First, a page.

Posted: July 17, 2008
Using the robotic arm’s powered rasp, Phoenix has successfully drilled into the cement-hard frozen soil at its landing site, loosening material that was later collected by the lander's scoop.
Over the last few days Phoenix has been clearing away loose soil from a subsurface layer of hard-frozen material within the Snow White trench that has been the focus of the mission so far. The motorised rasp tool then made two distinct holes in the trench, about one centimetre apart, which loosened the surrounding material.
The rasping tool on Phoenix drilled two holes (upper left and inset) into the cement-hard icy surface in the Snow White trench. Image: NASA/JPL-Caltech/University of Arizona/Texas A&M University.
The rasping apparatus, which is located on the back of the robotic arm scoop, is operated by a motor which rapidly rotates the tool. The angle of the rasp is gradually increased from its near horizontal starting position while it is rotating, so that shavings of the icy surface are kicked sideways onto a collection surface. After the rasp is stopped, a series of moves by the scoop then shifts the collected shavings from the back to the front of the scoop.
"While Phoenix was in development, we added the rasp to the robotic arm design specifically to grind into very hard surface ice," says Barry Goldstein, Phoenix project manager at NASA's Jet Propulsion Laboratory. "This is the exactly the situation we find we are facing on Mars, so we believe we have the right tool for the job. Honeybee Robotics in New York City did a heroic job of designing and delivering the rasp on a very short schedule."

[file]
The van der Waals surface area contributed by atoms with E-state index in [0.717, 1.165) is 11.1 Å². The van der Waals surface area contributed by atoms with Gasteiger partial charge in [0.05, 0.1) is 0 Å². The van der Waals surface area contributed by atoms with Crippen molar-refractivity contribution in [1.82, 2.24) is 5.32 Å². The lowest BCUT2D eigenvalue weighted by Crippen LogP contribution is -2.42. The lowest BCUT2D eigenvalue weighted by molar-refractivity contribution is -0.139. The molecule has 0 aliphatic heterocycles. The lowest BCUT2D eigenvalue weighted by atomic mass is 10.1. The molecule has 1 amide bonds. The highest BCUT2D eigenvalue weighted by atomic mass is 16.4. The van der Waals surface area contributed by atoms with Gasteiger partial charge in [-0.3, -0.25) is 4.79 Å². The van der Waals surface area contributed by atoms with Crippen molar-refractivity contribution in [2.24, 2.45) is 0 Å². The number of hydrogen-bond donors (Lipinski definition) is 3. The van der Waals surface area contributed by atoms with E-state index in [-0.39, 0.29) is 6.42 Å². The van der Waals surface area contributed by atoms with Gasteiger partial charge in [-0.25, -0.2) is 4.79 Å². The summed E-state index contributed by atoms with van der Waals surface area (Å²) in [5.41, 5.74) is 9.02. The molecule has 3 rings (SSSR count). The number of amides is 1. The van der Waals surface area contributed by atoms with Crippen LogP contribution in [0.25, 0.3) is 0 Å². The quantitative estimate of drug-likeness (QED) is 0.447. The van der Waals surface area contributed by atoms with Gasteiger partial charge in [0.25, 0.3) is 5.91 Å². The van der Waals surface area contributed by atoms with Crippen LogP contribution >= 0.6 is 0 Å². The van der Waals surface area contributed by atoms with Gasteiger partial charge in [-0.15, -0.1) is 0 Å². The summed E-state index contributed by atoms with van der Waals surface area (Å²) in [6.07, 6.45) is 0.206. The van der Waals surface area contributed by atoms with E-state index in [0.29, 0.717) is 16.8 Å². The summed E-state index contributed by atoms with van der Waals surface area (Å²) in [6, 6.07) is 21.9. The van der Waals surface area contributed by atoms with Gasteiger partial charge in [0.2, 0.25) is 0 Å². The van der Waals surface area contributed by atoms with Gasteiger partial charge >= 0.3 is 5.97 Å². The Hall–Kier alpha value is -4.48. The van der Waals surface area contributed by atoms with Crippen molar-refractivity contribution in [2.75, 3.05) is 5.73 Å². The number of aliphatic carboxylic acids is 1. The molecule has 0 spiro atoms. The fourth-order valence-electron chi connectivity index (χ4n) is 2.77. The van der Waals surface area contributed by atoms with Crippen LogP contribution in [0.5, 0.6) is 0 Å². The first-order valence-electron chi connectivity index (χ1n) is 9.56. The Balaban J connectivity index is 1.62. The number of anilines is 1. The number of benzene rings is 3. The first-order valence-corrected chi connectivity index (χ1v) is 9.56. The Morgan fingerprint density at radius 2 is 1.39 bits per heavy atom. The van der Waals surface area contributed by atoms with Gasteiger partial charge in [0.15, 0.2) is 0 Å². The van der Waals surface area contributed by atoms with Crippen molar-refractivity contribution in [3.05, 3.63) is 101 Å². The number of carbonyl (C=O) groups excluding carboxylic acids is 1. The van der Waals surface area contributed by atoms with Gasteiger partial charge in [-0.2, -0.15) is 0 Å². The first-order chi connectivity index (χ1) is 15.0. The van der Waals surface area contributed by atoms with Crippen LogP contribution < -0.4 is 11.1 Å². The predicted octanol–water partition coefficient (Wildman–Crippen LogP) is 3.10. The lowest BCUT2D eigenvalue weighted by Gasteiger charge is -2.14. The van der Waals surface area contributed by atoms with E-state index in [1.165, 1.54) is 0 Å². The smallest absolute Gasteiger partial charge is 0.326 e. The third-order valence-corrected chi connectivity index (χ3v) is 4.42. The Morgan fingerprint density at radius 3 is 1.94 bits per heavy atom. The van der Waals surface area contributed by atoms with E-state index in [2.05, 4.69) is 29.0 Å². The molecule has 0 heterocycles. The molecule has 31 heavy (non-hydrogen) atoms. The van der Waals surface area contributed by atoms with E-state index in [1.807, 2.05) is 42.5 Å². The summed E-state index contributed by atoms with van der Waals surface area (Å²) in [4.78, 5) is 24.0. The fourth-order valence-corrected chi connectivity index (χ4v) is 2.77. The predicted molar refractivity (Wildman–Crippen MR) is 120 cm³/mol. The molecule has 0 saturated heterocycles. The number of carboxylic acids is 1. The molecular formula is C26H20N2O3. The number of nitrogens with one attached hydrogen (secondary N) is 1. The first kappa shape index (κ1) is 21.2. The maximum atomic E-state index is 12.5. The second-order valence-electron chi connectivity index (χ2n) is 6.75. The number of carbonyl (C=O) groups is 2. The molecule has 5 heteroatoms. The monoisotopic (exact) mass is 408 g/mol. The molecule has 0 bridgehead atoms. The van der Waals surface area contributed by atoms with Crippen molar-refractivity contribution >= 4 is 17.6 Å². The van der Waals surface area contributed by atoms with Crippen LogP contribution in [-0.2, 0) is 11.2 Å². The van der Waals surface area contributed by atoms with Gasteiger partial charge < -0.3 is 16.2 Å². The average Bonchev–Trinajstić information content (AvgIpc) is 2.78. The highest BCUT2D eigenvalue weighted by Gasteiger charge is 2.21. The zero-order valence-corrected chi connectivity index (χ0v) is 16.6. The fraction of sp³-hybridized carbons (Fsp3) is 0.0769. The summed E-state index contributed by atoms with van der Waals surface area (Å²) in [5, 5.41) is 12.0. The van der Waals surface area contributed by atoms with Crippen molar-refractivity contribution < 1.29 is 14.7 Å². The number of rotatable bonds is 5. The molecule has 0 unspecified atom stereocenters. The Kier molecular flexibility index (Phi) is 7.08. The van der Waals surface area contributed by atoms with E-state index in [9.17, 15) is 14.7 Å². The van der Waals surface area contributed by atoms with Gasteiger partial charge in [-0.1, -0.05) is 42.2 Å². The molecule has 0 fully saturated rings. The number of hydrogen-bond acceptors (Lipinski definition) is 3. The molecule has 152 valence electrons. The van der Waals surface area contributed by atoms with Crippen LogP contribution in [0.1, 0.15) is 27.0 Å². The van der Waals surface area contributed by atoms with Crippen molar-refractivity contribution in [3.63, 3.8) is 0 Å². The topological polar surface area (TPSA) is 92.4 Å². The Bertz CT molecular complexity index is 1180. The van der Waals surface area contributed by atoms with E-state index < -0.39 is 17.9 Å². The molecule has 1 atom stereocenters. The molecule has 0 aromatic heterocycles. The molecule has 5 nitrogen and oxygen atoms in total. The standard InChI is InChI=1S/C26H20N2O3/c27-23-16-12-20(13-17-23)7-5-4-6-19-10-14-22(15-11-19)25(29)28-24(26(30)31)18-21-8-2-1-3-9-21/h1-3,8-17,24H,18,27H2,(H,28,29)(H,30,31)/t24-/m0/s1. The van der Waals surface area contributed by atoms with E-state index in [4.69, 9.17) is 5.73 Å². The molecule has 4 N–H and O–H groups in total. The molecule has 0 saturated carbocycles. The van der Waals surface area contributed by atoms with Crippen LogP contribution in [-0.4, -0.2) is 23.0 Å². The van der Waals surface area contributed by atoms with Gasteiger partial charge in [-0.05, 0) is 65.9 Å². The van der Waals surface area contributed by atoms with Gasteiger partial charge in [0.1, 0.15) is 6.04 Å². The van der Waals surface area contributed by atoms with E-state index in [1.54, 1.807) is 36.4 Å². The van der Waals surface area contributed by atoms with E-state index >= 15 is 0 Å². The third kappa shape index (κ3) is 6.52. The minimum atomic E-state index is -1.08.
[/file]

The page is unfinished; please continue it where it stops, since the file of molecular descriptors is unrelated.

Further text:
The Robotic Arm Camera documented the chain of events but the images and data sent back to Earth yesterday suggest that the properties of the icy shavings changed slightly over the hours following its collection.
"This was a trial that went really well," says Richard Morris, a Phoenix science team member from NASA's Johnson Space Centre, Houston. "While the putative ice sublimed out of the shavings over several hours, this shows us there will be a good chance ice will remain in a sample for delivery [to Phoenix's laboratory ovens]”.
Members of NASA Phoenix Mars Mission's Robotic Arm engineering team test the arm's motorised rasp in the Payload Interoperability Testbed at the University of Arizona, Tucson. The testbed has a near-duplicate of the Phoenix lander for use in developing techniques to be used on Mars and for checking commands planned for the lander. Image: University of Arizona.
Phoenix will continue to test the rasping method and scooping action under the watchful eye of the lander’s cameras over the next few days, in preparation of collecting and delivering a sample for analysis in one of Phoenix's Thermal and Evolved-Gas Analyser ovens. The Phoenix team has also been testing the rasping and collection techniques on simulated Martian ice with a near-replica model of Phoenix in a test facility at the University of Arizona in Tucson.
Jul 11 First success with Phoenix soil probe... read more
Jul 10 Phoenix struggling with icy payload read more
Jul 03 Next Phoenix bake could be last read more
Jun 30 Phoenix soil could support life read more
Jun 23 Frozen water confirmed on Mars read more
Jun 19 Bright chunks must have been ice read more
Jun 17 First results from Phoenix bakery read more
Jun 12 An oven full of sand read more
Jun 10 Clumpy Martian soil challenges Phoenix read more
Jun 06 Closest view ever of Mars sand read more
Jun 03 Phoenix scoops up Martian soil read more
Jun 02 Phoenix sees possible ice read more
May 30 Phoenix flexes robotic arm read more
May 28 HiRISE captures Phoenix descent read more
May 26 Spectacular new colour view of Mars read more
May 23 Phoenix prepares for Mars landing read more
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